Choosing the right health insurance plan for yourself and your family is an important decision, as is choosing the right Medicare option as you approach 65 and in the years following. Enrollment can seem confusing, especially because it can differ from company to company and person to person based on your specific situation.
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What Is Open Enrollment?
Essentially, open enrollment is the time of year when people with commercial insurance (likely through their employer or spouse’s employer) can sign up for a new health insurance plan or change health insurance plans for the coming year. (Medicare “open enrollment” is different; see below for details.)
If you’re working for a company that offers health benefits, open enrollment typically happens in the fall, although for some companies it may be in the spring or early summer.
If you have insurance through your employer (or your spouse’s employer), the employer will specify the dates for open enrollment. This information may also be found in an employee handbook or on an intranet site for employees. These internal resources may also include information about the benefit options available so you can evaluate which one best meets your needs.
Commercial health insurance also can be purchased through the Marketplace at HealthCare.gov.
Why Is Open Enrollment So Important?
Open enrollment for health insurance is often the only time each year where you can make changes to your health insurance coverage, unless you have a “qualifying event.”
A qualifying event is a change in your life that allows you to revise or sign up for insurance outside of open enrollment. Qualifying events include:
- Having a baby
- Getting married
- Changing jobs
Many other activities are also considered qualifying events, so it is important to consider how changes in your life may impact your health benefits.
What Is Open Enrollment for Medicare?
Open enrollment for Medicare is actually called the Annual Election Period (AEP), but it is similar in concept to open enrollment for commercial health insurance plans.
The Medicare AEP is Oct. 15 to Dec. 7 each year, giving people the option to sign up for a Medicare Advantage plan, switch to another Medicare Advantage Plan, or select Original Medicare coverage.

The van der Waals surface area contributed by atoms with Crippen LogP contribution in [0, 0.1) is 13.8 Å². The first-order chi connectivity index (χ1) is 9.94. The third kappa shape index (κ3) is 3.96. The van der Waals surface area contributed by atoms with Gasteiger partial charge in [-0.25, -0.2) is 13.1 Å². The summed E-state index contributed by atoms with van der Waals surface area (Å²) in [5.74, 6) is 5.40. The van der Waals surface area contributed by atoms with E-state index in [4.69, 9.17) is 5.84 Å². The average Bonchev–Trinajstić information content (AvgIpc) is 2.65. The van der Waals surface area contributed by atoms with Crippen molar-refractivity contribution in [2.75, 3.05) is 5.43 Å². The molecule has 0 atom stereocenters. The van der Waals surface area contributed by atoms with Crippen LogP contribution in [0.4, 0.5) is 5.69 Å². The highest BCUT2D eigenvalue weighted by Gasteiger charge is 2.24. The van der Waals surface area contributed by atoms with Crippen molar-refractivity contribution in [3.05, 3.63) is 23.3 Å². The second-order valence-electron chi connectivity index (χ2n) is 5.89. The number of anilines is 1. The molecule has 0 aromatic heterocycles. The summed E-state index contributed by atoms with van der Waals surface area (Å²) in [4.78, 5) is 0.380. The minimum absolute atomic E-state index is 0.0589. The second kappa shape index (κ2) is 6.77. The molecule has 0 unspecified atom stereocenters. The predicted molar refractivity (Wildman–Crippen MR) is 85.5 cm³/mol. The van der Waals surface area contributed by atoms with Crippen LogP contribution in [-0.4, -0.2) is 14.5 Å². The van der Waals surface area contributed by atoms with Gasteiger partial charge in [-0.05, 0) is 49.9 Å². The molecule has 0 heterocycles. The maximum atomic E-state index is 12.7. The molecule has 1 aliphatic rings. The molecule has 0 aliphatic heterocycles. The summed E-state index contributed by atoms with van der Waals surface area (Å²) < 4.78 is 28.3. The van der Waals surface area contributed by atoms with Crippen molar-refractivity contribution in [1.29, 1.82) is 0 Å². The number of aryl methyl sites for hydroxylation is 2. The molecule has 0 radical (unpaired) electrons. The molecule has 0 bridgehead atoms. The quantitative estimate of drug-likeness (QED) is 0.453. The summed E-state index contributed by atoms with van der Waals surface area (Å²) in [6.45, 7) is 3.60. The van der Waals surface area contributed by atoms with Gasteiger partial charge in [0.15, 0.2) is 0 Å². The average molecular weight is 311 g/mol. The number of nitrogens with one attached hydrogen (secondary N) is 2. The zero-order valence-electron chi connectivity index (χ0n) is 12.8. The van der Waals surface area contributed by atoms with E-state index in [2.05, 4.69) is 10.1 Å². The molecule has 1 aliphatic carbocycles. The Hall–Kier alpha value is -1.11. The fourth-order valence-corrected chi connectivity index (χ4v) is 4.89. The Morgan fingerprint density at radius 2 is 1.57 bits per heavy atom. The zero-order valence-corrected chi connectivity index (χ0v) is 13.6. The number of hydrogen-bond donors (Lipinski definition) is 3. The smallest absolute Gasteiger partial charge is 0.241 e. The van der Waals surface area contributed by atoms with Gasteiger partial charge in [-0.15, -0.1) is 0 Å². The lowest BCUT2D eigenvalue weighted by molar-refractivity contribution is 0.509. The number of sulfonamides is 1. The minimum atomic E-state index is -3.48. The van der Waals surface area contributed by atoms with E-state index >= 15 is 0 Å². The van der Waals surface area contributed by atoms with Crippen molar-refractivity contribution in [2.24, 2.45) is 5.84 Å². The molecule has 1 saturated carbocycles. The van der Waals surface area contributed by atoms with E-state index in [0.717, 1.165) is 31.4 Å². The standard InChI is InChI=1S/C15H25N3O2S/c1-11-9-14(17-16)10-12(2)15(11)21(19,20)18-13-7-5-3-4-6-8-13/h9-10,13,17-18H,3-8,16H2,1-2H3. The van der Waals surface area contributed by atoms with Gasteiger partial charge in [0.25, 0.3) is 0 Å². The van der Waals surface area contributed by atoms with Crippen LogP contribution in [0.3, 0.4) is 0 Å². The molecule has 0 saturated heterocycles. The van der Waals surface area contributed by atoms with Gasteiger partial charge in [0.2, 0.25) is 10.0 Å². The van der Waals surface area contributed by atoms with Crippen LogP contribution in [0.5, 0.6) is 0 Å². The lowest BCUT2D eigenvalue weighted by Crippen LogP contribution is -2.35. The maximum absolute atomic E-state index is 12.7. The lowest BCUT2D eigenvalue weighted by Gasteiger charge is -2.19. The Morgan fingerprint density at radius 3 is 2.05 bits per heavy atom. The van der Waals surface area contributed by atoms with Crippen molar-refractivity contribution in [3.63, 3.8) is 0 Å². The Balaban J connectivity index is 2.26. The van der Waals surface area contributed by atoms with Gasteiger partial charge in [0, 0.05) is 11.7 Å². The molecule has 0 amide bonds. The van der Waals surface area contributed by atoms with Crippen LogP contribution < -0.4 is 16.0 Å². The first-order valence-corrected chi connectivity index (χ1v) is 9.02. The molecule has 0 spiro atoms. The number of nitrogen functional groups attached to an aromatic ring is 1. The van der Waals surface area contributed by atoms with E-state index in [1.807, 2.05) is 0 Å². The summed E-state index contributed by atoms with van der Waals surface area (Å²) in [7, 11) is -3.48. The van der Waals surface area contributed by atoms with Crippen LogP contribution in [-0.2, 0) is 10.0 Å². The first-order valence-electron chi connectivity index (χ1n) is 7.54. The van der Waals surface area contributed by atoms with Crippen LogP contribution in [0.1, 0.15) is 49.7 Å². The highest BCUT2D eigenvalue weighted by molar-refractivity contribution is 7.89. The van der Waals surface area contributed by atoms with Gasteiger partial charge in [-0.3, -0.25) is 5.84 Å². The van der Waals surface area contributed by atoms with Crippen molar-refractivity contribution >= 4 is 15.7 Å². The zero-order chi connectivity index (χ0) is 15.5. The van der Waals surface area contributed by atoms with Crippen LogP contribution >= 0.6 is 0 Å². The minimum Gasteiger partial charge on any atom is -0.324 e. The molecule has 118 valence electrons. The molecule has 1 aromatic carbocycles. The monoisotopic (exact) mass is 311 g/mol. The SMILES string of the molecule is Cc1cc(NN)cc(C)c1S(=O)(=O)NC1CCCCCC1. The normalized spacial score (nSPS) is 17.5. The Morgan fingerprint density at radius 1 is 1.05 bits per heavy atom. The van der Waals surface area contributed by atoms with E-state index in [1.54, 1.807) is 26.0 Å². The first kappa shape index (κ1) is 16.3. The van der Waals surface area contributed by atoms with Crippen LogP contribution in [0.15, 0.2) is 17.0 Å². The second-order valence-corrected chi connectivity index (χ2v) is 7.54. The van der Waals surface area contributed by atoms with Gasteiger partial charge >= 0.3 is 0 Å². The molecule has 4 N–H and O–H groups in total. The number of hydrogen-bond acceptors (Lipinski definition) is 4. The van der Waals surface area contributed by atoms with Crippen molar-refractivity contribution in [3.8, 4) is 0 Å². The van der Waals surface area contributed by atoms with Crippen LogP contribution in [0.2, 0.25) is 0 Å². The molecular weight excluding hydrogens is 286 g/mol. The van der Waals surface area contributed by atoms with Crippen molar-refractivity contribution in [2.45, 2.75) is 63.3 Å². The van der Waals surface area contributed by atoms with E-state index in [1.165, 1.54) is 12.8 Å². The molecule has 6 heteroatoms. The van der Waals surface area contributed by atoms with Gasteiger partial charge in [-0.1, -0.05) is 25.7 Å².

If you’re signing up for Medicare coverage for the first time, you generally have seven months to enroll. The seven months include:
- The three months before you turn 65
- The month of your birthday
- The three months after your birthday
This seven-month period, and even before, is the best time to research your coverage options, talk to an expert, and enroll in a plan that best fits your needs.
How Do I Sign up for Health Insurance?
If you’re wondering how to sign up for health insurance, here’s what to do:
- Health insurance marketplace: If you are buying through the national health insurance marketplace, enrollment takes place during November and December for the following year. Each state has its own marketplace—some are run by the state, and others are federally facilitated. Residency and other factors determine which marketplace you may use. You may have more than one plan option, and you can choose based on coverage type, deductibles, health care providers, and price. You can apply online, by phone, mail, or even in person during the enrollment period.
- Employer plans: Your company will provide information about your insurance options—some companies provide multiple options and/or multiple providers. You may need to fill out paper forms or go online to choose what you want. The options provided to you can differ in cost, deductible amount, provider selection, and coverage. Your direct supervisor, or a human resources department representative, can answer your questions about the different options or refer you to other resources for help.
- Medicare: You should evaluate your Medicare coverage every year, because things like providers, costs, and processes can change from year-to-year. Some people prefer to use Medicare consultants to help find the best plan for them, because plans vary depending on location and other factors. Each year, you’ll also want to look at the prescription plan, Medicare Part D.
For more information about your choices in health insurance or open enrollment dates, it is best to speak with your employer, human resources representative, or Medicare consultant.
For specific questions about your coverage, costs, and pending changes, you may want to contact your insurer directly.
Finally, for questions about choosing an insurance plan with full, in-network access to UPMC doctors and hospitals, please call our help line at 1‑855‑646‑8762 or visit UPMC.com/AccessAnswers.
Editor's Note: This article was originally published on , and was last reviewed on .
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